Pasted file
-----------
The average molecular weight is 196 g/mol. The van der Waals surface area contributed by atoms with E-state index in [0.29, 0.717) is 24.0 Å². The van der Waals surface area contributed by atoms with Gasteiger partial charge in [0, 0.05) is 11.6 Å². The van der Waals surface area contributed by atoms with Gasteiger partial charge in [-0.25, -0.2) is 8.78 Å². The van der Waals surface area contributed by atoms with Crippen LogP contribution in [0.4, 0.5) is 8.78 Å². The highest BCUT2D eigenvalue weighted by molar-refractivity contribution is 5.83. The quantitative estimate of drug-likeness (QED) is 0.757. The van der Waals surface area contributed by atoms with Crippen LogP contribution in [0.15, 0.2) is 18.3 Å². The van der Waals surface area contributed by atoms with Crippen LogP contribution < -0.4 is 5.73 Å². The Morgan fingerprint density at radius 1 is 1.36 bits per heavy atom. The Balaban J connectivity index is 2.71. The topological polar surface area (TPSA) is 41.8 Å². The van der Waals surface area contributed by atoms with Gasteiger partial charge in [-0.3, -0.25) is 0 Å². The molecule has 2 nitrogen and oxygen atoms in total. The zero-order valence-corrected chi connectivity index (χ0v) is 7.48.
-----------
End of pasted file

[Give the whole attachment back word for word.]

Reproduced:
The average molecular weight is 196 g/mol. The van der Waals surface area contributed by atoms with E-state index in [0.29, 0.717) is 24.0 Å². The van der Waals surface area contributed by atoms with Gasteiger partial charge in [0, 0.05) is 11.6 Å². The van der Waals surface area contributed by atoms with Gasteiger partial charge in [-0.25, -0.2) is 8.78 Å². The van der Waals surface area contributed by atoms with Crippen LogP contribution in [0.4, 0.5) is 8.78 Å². The highest BCUT2D eigenvalue weighted by molar-refractivity contribution is 5.83. The quantitative estimate of drug-likeness (QED) is 0.757. The van der Waals surface area contributed by atoms with Crippen LogP contribution in [0.15, 0.2) is 18.3 Å². The van der Waals surface area contributed by atoms with Crippen LogP contribution < -0.4 is 5.73 Å². The Morgan fingerprint density at radius 1 is 1.36 bits per heavy atom. The Balaban J connectivity index is 2.71. The topological polar surface area (TPSA) is 41.8 Å². The van der Waals surface area contributed by atoms with Gasteiger partial charge in [-0.3, -0.25) is 0 Å². The molecule has 2 nitrogen and oxygen atoms in total. The zero-order valence-corrected chi connectivity index (χ0v) is 7.48.